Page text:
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The Boy in the Field: A Novel von Margot…
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The Boy in the Field: A Novel (Original 2020; 2020. Auflage)

von Margot Livesey (Autor)

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Titel:The Boy in the Field: A Novel
Autoren:Margot Livesey (Autor)
Info:Harper (2020), 268 pages
Sammlungen:Deine Bibliothek
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The Boy in the Field von Margot Livesey (2020)

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An Assault Alters Young Lives

In Margot Livesey’s ambling and quiet novel, three secondary students, Matthew, Zoe, and Duncan 13, discover a badly injured boy, Karel, in a field as they are walking home from school. They provide him comfort and aid and summon emergency help. The experience sets them off thinking about where they might be headed in their own lives. The novel follows them for a few months after their discovery, devoting alternating chapters to each. Then the novel changes narrative direction by consolidating the characters into successive chapters that deal with a fundraiser, a masquerade where people come dressed as people they admire or wish to have been, and a college art show eight years after the incident in which one, Duncan, exhibits his thesis work, and the narrator relates where they landed in life. Did finding and helping Karel have an effect on their lives? It seems to have in nuanced ways, with each influenced differently and to different degrees.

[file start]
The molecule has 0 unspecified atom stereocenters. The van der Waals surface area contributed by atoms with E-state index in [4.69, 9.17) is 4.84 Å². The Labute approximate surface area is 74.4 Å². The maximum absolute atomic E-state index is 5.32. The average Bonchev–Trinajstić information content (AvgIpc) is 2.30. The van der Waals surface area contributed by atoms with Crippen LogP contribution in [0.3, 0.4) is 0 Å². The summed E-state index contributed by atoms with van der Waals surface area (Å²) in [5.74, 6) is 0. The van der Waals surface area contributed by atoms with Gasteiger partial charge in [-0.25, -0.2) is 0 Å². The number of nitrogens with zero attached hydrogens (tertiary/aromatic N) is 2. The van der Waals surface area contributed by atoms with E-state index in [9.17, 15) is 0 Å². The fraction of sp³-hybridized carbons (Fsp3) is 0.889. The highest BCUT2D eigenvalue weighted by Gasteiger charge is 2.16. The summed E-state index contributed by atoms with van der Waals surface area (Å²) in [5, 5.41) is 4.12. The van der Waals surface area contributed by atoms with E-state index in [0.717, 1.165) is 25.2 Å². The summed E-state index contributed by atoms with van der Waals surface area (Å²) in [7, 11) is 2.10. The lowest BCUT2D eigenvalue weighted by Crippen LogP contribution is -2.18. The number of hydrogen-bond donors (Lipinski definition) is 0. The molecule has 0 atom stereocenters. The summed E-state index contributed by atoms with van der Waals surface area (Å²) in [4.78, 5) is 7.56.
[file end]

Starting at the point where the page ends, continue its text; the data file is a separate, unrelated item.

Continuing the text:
Finding Karel gives each character’s life a jolt. Matthew, who has in interest in helping people, takes the most intense interest in discovering who hurt Karel and why. He teams up Karel’s brother, a youth burdened by problems, in canvassing for the possible assailant. He also spends time with the police inspector assigned the case. Zoe goes in search of something more personal and stumbles upon an American graduate student in England for research, and a romance begins to form, and she contemplates her young womanhood. Duncan, the youngest, artistic, and an adopted child, develops an intense interest in finding his birth mother, a task he sets off on with the help of his adopted mother, who is a lawyer. He and Zoe also become aware that Hal, their father, is having an affair with another woman, and that it might be why he wasn’t at school to pick them up that day, as he had promised. In the end, all works out, with each of these youths finding a place in the world, though only one seems particularly solid and fulfilled. However, tragedy strikes at least one of the characters.